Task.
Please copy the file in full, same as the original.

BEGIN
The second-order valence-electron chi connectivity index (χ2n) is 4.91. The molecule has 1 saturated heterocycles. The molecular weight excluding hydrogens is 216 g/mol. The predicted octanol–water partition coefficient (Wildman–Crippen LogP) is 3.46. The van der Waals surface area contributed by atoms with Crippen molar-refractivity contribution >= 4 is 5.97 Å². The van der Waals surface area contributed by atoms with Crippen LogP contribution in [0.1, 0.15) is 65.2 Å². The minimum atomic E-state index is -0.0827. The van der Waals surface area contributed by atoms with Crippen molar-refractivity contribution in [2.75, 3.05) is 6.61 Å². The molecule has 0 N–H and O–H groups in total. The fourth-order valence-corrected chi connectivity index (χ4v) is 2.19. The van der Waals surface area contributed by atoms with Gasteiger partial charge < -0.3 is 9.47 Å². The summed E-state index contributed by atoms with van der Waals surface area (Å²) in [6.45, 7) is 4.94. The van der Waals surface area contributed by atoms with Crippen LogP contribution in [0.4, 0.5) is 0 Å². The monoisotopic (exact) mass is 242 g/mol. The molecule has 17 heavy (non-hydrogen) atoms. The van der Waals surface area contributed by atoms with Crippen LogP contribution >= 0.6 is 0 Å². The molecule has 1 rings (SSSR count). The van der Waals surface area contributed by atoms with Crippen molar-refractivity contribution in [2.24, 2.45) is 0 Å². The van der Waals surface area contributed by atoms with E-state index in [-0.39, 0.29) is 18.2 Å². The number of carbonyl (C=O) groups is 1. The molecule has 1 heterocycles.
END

The second-order valence-electron chi connectivity index (χ2n) is 4.91. The molecule has 1 saturated heterocycles. The molecular weight excluding hydrogens is 216 g/mol. The predicted octanol–water partition coefficient (Wildman–Crippen LogP) is 3.46. The van der Waals surface area contributed by atoms with Crippen molar-refractivity contribution >= 4 is 5.97 Å². The van der Waals surface area contributed by atoms with Crippen LogP contribution in [0.1, 0.15) is 65.2 Å². The minimum atomic E-state index is -0.0827. The van der Waals surface area contributed by atoms with Crippen molar-refractivity contribution in [2.75, 3.05) is 6.61 Å². The molecule has 0 N–H and O–H groups in total. The fourth-order valence-corrected chi connectivity index (χ4v) is 2.19. The van der Waals surface area contributed by atoms with Gasteiger partial charge < -0.3 is 9.47 Å². The summed E-state index contributed by atoms with van der Waals surface area (Å²) in [6.45, 7) is 4.94. The van der Waals surface area contributed by atoms with Crippen LogP contribution in [0.4, 0.5) is 0 Å². The monoisotopic (exact) mass is 242 g/mol. The molecule has 17 heavy (non-hydrogen) atoms. The van der Waals surface area contributed by atoms with Crippen LogP contribution >= 0.6 is 0 Å². The molecule has 1 rings (SSSR count). The van der Waals surface area contributed by atoms with Crippen molar-refractivity contribution in [2.24, 2.45) is 0 Å². The van der Waals surface area contributed by atoms with E-state index in [-0.39, 0.29) is 18.2 Å². The number of carbonyl (C=O) groups is 1. The molecule has 1 heterocycles.